What’s driving Queensland unit owners’ decision-making and satisfaction? Two Griffith University researchers have the answer.
Service Industry Research Centre Director Professor Chris Guilding and PhD candidate Kelly Cassidy have conducted research to develop a better understanding of Queensland unit owners, and what works for them.
The study involved nearly 1,000 owners and explored satisfaction levels, degree of involvement in body corporate matters, understanding of body corporate affairs and the extent unit owners conduct research prior to making their purchase.
Professor Guilding said an interesting discovery was owners appeared to have very different levels of satisfaction in complexes, depending on the different building management styles.
“Owners are significantly more satisfied in buildings where the manager is an independent individual or couple, not an employee working for a corporation,” Professor Guilding said.
“One likely factor for this is corporate managed strata titled properties are challenged by trying to serve the competing needs of two masters: the shareholders of the company and the owners of the units in the building complex.
“In the more conventional ‘Ma & Pa’ resident manager situation, the manager needs only focus on keeping one party happy: the unit owners.”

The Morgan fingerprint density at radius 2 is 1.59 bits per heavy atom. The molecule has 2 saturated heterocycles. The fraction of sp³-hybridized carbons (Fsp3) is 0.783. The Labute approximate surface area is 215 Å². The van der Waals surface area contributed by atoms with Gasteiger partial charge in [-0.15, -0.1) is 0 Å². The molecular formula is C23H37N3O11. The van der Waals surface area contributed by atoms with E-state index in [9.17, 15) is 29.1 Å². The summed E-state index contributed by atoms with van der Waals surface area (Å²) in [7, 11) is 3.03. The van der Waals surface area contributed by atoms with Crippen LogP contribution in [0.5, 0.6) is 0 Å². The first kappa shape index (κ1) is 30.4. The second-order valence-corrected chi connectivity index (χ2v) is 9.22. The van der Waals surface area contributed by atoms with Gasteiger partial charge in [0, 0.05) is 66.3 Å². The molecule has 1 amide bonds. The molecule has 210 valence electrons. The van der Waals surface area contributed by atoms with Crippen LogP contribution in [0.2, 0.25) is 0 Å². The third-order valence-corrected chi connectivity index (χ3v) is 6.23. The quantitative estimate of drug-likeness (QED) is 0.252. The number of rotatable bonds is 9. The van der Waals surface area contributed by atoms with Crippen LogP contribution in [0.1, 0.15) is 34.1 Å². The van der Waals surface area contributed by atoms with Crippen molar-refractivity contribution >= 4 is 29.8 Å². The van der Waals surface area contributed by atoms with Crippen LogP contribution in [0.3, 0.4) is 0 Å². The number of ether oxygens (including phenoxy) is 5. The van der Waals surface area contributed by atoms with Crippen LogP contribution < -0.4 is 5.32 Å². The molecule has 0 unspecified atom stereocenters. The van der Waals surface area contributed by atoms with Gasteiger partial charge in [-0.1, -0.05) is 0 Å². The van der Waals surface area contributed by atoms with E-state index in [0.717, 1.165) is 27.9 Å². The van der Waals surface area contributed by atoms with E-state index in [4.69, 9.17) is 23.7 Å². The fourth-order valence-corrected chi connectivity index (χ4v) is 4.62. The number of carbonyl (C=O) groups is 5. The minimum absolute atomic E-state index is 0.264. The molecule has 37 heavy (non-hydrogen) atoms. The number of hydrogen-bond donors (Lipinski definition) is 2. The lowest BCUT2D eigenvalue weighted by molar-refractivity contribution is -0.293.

Professor Guilding said the finding could impact future strata titled complex development.
“If purchasers of strata titled units start developing a sense of greater owner satisfaction in units where there is a ‘Ma & Pa’ resident manager, we can expect units in these complexes to command higher prices than equivalent units in complexes run by a ‘corporate manager’.”
The research also identified Queensland unit owners weren’t satisfied with the level of information they received from real estate agents when buying strata titled units.
“The findings suggest a fairly high degree of dissatisfaction with respect to the accuracy of the information provided,” Professor Guilding said.
“The area which performed worst in this respect was rental return estimates, and the area which was the most accurate, for those who received information, was body corporate fees.
“The study carries considerable value for the strata titled housing sector, as it alerts people to issues they should consider when setting out to buy a strata title unit, either for residency purposes or to hold as an investment property.”
The research results will be presented by Ms Cassidy at a strata and community title owners’ forum on the morning of 22 August and at the Strata and Community Title in Australia for the 21st Century II conference from August 22 – 24.
For further information visit www.griffith.edu.au/conference/sct2007/forum